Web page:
The White CarI remember the sun bearing down on my bare back, as I spent another summer day working on the farm. The hot wind dried the sweat from my body as I continued another round of mowing the endless fields of weeds. The smell of the tractors exhaust mixed with the dust and pollen of weeds and grass filled my sinuses.
One day, while riding on the tractor the dust swirling around my head, I saw it: The little white car. It passed my location with a for sale sign in the window. It was love at first sight. I hurriedly scratched the phone number in the collected dust on the hood of my tractor; the remainder of the day I daydreamed of driving the little white car and how I would instantly become a popular person at school.
Later that evening, after all the chores were completed and I had turned the clear cool bath water into a pool of dirty brown water, I called the number that was etched in my mind.
The lady who answered claimed that it was her son’s car and that she was reluctant to sell it, but that he had been killed in the Vietnam War. She could no longer bear, the daily reminder of his absence when walking past the car to get the mail. I told her that I was very sorry for her loss, and I would take very good care of the car if she did decide to sell it. When I asked how much money she wanted for the car, she explained that was not important at this time; I was perplexed with her remark, but agreed to meet with her the next day.
Time passed slowly while I waited for the meeting. I spent a restless night listening to the crickets and tree locusts sing their mating songs, and then endured a long hot day on the tractor mowing yet another field of bitter weed and grass.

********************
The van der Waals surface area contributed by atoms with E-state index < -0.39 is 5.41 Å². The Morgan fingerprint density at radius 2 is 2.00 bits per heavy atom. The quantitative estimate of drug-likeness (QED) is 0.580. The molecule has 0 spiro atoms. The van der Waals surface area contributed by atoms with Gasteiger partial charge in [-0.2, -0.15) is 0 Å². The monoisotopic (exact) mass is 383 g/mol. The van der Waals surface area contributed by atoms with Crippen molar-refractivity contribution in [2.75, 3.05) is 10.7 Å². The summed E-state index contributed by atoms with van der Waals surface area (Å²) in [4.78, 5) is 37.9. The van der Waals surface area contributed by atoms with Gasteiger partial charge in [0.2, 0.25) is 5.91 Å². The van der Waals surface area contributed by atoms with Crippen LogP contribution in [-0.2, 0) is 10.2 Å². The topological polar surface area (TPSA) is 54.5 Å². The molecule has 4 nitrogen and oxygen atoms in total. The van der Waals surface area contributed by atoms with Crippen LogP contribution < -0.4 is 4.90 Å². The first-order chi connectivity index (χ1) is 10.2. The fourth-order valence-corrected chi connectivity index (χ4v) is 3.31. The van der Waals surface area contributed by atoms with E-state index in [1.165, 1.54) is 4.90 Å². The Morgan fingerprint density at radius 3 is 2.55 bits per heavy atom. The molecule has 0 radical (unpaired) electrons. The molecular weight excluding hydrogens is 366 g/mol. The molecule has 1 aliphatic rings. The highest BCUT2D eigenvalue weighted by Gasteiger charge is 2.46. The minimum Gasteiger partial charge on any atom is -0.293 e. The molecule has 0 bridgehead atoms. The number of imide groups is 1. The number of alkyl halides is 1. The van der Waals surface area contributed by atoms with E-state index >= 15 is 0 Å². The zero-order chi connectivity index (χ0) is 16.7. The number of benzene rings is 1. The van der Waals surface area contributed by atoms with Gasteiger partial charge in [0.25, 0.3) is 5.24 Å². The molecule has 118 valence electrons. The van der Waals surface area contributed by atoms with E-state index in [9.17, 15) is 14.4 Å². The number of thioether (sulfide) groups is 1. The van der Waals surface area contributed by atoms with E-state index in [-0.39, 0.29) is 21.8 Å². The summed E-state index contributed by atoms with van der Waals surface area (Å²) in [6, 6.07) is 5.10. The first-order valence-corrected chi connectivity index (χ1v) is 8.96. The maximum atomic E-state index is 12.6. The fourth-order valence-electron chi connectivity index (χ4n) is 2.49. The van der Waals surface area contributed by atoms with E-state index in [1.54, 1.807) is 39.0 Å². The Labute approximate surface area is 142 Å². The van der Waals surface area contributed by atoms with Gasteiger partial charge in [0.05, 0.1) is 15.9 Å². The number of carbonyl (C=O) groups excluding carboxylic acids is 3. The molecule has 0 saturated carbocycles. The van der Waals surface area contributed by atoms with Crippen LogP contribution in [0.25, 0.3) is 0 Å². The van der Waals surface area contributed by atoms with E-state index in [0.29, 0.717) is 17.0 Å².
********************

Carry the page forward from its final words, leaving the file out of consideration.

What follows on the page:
As I drove my old rattling squeaky truck down the bumpy road to her home, I became aware of the unkempt condition of her home and yard. I pulled up in front of her son’s car, my old work truck groaned as it stopped.
After I knocked, I heard the sounds of clanking pans and a faint, “just a minute” response. A lovely middle age lady smiled at me as she pushed the door open. She dried her hands on an apron, and then extended her hand in a greeting. We made our introductions and headed to the car.
We strolled toward the car, she told me about her son and his love for the car, as though he was still alive and just away for the moment. Upon reaching the car, she handed me the keys with trembling hands, the tears swelling in her eyes. I reached for her in a hugging manner, before I could utter a word; she burst into tears, sobbing with her head on my chest. The only thing I could do was stand there and embraces her, as words would not have been sufficient.
A moment later, she gathered her emotions and backed away from me obviously embarrassed by her actions. She began an explanation, but with an understanding look, I assured her that there was no explanation required.
She responded with a puzzled glance when I handed the keys back to her. I explained that I could never take her son’s car from her. Providing a resigned smile, she set me at ease, informing me, that it was not the car which caused the collapse of her emotions, but it was a cumulating of all the grief and unhappiness that seemed to swell on my arrival.